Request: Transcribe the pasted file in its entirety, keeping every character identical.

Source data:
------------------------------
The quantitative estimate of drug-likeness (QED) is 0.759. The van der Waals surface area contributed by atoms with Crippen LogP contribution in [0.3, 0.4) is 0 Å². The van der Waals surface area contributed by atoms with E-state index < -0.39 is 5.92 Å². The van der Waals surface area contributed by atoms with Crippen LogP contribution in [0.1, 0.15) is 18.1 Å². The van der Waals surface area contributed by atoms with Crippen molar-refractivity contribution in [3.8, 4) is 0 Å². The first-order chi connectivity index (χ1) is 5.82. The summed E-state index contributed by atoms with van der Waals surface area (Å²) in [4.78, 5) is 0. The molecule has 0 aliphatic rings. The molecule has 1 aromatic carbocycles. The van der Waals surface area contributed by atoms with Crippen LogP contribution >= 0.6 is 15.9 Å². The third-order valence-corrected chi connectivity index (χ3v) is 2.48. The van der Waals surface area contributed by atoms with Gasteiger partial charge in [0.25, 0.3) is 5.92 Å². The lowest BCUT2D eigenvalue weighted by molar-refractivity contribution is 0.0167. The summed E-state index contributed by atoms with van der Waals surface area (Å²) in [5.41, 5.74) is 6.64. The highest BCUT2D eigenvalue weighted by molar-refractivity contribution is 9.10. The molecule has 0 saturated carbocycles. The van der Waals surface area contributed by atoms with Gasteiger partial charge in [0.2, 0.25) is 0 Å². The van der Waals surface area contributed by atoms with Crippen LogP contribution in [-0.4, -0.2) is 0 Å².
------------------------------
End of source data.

The quantitative estimate of drug-likeness (QED) is 0.759. The van der Waals surface area contributed by atoms with Crippen LogP contribution in [0.3, 0.4) is 0 Å². The van der Waals surface area contributed by atoms with E-state index < -0.39 is 5.92 Å². The van der Waals surface area contributed by atoms with Crippen LogP contribution in [0.1, 0.15) is 18.1 Å². The van der Waals surface area contributed by atoms with Crippen molar-refractivity contribution in [3.8, 4) is 0 Å². The first-order chi connectivity index (χ1) is 5.82. The summed E-state index contributed by atoms with van der Waals surface area (Å²) in [4.78, 5) is 0. The molecule has 0 aliphatic rings. The molecule has 1 aromatic carbocycles. The van der Waals surface area contributed by atoms with Crippen LogP contribution >= 0.6 is 15.9 Å². The third-order valence-corrected chi connectivity index (χ3v) is 2.48. The van der Waals surface area contributed by atoms with Gasteiger partial charge in [0.25, 0.3) is 5.92 Å². The lowest BCUT2D eigenvalue weighted by molar-refractivity contribution is 0.0167. The summed E-state index contributed by atoms with van der Waals surface area (Å²) in [5.41, 5.74) is 6.64. The highest BCUT2D eigenvalue weighted by molar-refractivity contribution is 9.10. The molecule has 0 saturated carbocycles. The van der Waals surface area contributed by atoms with Gasteiger partial charge in [0.2, 0.25) is 0 Å². The van der Waals surface area contributed by atoms with Crippen LogP contribution in [-0.4, -0.2) is 0 Å².